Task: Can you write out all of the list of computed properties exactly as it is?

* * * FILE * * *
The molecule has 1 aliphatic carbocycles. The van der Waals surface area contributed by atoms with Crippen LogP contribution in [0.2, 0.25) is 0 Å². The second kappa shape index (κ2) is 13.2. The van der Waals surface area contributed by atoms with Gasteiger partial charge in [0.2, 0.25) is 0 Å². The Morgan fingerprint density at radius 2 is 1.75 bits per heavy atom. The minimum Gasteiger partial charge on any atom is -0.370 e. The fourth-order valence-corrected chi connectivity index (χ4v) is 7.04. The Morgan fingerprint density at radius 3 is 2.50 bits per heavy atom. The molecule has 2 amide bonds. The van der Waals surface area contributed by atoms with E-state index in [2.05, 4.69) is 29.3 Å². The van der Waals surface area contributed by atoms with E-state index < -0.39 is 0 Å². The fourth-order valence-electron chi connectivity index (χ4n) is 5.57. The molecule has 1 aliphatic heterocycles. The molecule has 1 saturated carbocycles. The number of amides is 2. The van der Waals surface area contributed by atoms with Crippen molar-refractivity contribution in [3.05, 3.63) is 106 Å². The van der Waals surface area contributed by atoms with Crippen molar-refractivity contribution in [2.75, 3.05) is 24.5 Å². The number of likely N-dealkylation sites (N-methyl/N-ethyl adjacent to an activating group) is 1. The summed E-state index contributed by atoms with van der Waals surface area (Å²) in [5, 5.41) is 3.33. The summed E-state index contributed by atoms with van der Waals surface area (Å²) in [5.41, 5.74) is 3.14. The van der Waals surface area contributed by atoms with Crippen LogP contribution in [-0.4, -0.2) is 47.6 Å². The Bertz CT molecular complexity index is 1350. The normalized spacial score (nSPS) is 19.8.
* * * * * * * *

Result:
The molecule has 1 aliphatic carbocycles. The van der Waals surface area contributed by atoms with Crippen LogP contribution in [0.2, 0.25) is 0 Å². The second kappa shape index (κ2) is 13.2. The van der Waals surface area contributed by atoms with Gasteiger partial charge in [0.2, 0.25) is 0 Å². The Morgan fingerprint density at radius 2 is 1.75 bits per heavy atom. The minimum Gasteiger partial charge on any atom is -0.370 e. The fourth-order valence-corrected chi connectivity index (χ4v) is 7.04. The Morgan fingerprint density at radius 3 is 2.50 bits per heavy atom. The molecule has 2 amide bonds. The van der Waals surface area contributed by atoms with E-state index in [2.05, 4.69) is 29.3 Å². The van der Waals surface area contributed by atoms with E-state index < -0.39 is 0 Å². The fourth-order valence-electron chi connectivity index (χ4n) is 5.57. The molecule has 1 aliphatic heterocycles. The molecule has 1 saturated carbocycles. The number of amides is 2. The van der Waals surface area contributed by atoms with Crippen molar-refractivity contribution in [3.05, 3.63) is 106 Å². The van der Waals surface area contributed by atoms with Crippen molar-refractivity contribution in [2.75, 3.05) is 24.5 Å². The number of likely N-dealkylation sites (N-methyl/N-ethyl adjacent to an activating group) is 1. The summed E-state index contributed by atoms with van der Waals surface area (Å²) in [5, 5.41) is 3.33. The summed E-state index contributed by atoms with van der Waals surface area (Å²) in [5.41, 5.74) is 3.14. The van der Waals surface area contributed by atoms with Crippen LogP contribution in [-0.4, -0.2) is 47.6 Å². The Bertz CT molecular complexity index is 1350. The normalized spacial score (nSPS) is 19.8.